Ovarian Cancer

BRCA wild-type tumors are more common in women with ovarian cancer and may need higher doses of the tumor-targeting PARP inhibitor.
The rise in the number of cancer drugs taken orally has placed a renewed focus on the importance—and challenges—of patient adherence to self-administered oral medications.
While Medicare Part D enrollees may see their out-of-pocket expenses, deductibles, and premiums increase in 2020, protections of the drugs used in cancer treatment will remain in place.
Ovarian cancer not only exacts a high mortality rate, but also affects the physical, mental, and financial health of those diagnosed with the disease.
Epidemiologic studies reveal population-based disparities in ovarian cancer morbidity and mortality rates.
Genetic, menstrual, and other factors have been associated with increased risk of ovarian cancer.
Current screening practices for ovarian cancer continue to result in late-stage diagnoses with consequent poor prognoses.
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Ovarian cancers with BRCA mutations are less immunogenic than other DNA re­pair–deficient tumors. Targeting the DNA damage response using PARP inhibitors may help to improve the modest responses of ovarian cancer seen with single-agent immune checkpoint inhibitors.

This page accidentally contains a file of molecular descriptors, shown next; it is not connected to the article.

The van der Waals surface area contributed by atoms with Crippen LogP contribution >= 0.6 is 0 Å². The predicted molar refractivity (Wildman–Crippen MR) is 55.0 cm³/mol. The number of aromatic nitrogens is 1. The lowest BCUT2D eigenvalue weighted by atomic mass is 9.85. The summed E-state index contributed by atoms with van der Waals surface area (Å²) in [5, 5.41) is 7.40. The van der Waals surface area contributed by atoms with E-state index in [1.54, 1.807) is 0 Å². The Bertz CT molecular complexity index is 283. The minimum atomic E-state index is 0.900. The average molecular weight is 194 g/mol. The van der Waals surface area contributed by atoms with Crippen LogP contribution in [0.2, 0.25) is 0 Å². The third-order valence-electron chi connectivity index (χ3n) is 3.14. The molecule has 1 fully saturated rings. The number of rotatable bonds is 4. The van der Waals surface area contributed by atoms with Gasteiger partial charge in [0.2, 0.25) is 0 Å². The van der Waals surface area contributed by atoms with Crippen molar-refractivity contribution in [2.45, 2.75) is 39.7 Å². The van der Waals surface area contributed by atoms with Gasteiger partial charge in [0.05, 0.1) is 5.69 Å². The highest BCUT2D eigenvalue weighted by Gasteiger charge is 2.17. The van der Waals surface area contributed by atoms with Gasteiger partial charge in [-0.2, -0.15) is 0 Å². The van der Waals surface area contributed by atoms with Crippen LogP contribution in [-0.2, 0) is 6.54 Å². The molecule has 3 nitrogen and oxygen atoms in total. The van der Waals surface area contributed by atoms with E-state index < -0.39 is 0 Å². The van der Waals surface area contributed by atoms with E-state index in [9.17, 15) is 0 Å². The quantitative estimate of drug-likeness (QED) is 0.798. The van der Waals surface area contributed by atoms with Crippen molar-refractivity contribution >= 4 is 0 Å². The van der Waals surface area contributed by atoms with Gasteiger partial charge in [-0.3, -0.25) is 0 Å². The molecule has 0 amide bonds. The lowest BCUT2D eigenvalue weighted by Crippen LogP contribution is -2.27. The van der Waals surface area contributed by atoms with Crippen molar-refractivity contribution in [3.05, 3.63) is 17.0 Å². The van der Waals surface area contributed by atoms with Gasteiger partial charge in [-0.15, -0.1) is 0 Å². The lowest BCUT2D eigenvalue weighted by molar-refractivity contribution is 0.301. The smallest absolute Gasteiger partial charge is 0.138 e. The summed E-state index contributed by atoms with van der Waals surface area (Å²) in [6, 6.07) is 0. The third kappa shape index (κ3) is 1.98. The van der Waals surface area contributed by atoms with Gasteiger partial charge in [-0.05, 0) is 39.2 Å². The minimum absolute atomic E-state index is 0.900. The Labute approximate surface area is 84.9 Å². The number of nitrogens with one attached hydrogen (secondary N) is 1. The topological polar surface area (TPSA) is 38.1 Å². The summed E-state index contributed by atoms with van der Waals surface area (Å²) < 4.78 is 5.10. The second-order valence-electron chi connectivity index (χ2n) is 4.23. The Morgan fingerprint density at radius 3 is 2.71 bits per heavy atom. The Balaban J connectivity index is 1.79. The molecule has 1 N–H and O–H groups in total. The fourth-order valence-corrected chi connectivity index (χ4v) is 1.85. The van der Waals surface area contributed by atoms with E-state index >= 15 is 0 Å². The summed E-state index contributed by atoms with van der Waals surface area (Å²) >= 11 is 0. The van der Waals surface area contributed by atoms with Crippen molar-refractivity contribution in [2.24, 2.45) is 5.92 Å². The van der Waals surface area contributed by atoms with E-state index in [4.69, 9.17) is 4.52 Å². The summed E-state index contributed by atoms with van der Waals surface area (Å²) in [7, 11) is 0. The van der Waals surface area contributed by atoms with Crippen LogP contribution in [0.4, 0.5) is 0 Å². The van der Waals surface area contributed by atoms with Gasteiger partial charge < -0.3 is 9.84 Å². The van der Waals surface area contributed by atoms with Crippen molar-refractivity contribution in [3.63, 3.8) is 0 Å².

Long-term therapy with olaparib (Lynparza), a poly (ADP ribose) polymerase (PARP) inhibitor, in women with newly diagnosed advanced ovarian cancer and a BRCA1 or BRCA2 mutation led to a significant, unprecedented improvement in progression-free survival (PFS), reducing the risk for disease progression or death by 70% compared with placebo, according to results of the phase 3 SOLO-1 clinical trial.
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